Saturday, February 19, 2011

We Won! We Won! Fox News North Can't Lie. They Will But it Won't Be Legal

The AVAAZ petition to stop the Harper governments's move to make it legal for the media to make stuff up, in preparation of their Fox News North, got almost 100,000 signatures.

And again the voice of the people was heard. Yeah us.

Von Finckenstein says commission will withdraw 'false and misleading news' amendment
CRTC chair Konrad von Finckenstein says the commission tried to stall the amendment to its prohibition on false and misleading news for 10 years, but eventually gave into pressure from the Standing Joint Committee for the Scrutiny of Regulations when it proposed its amendments in January. But now that the regulations committee has agreed to no longer pursue the issue, the chair says the CRTC will drop it.

“We never wanted to touch this thing. We put it forward because we were ordered to do it. We did what we thought would be a workable compromise,” von Finckenstein said in brief interview Friday at the Prime Time conference in Ottawa, organized by the Canadian Media Production Association. “I was perfectly happy with what it was before, and I’m sure at the next commission meeting, we will withdraw this attempt at rewriting.” On Thursday the Standing Joint Committee for the Scrutiny of Regulations, a committee of the House and Senate, agreed to withdraw advice to the CRTC to water down a regulation prohibiting the broadcast of false and misleading news.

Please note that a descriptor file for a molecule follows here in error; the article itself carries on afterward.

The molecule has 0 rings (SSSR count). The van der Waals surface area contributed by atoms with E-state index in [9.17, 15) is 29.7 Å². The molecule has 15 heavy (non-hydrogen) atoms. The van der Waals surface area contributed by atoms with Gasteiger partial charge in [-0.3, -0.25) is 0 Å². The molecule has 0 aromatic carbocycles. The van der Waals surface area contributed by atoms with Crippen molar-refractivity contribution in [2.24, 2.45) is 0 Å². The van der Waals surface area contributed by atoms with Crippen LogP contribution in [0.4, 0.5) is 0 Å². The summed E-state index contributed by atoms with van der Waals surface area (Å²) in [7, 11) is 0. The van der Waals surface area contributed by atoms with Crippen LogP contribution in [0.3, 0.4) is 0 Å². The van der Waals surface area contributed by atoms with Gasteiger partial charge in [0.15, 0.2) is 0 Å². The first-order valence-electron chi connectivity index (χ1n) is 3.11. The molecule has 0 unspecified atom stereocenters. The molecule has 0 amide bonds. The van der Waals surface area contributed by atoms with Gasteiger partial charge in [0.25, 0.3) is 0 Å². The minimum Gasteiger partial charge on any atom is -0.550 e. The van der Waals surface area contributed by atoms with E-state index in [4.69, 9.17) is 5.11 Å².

We fought against Kory Teneycke and he was forced to resign. Maybe Rupert Murdoch will rethink bringing this filth here. It's pretty clear that Canadians won't support it.


  1. Harper’s boy Kory secretly rehired back at Slime TV; they hope you won’t notice

    The former Harper spin doctor who helped advance the Conservative brand is back at the helm of the right-leaning Sun TV News startup as it gets ready to sell its contrarian voice in the Canadian broadcasting market.

    Kory Teneycke is expected to resume working at the 24-hour news channel next week, The Globe and Mail has learned.

    The odd turn of events comes 3 1/2 months after Mr. Teneycke made a high-profile and abrupt exit from the Quebecor project, telling a news conference last September that increasingly bitter public acrimony over his role had made him a liability to the TV venture. At the time, it was petitioning federal regulators for a broadcasting licence.

  2. Hurray for the good guys, Em! I'm SO glad we managed to do it.
    -- K

  3. PS - I love "they will, but it won't be legal" - ain't THAT the truth?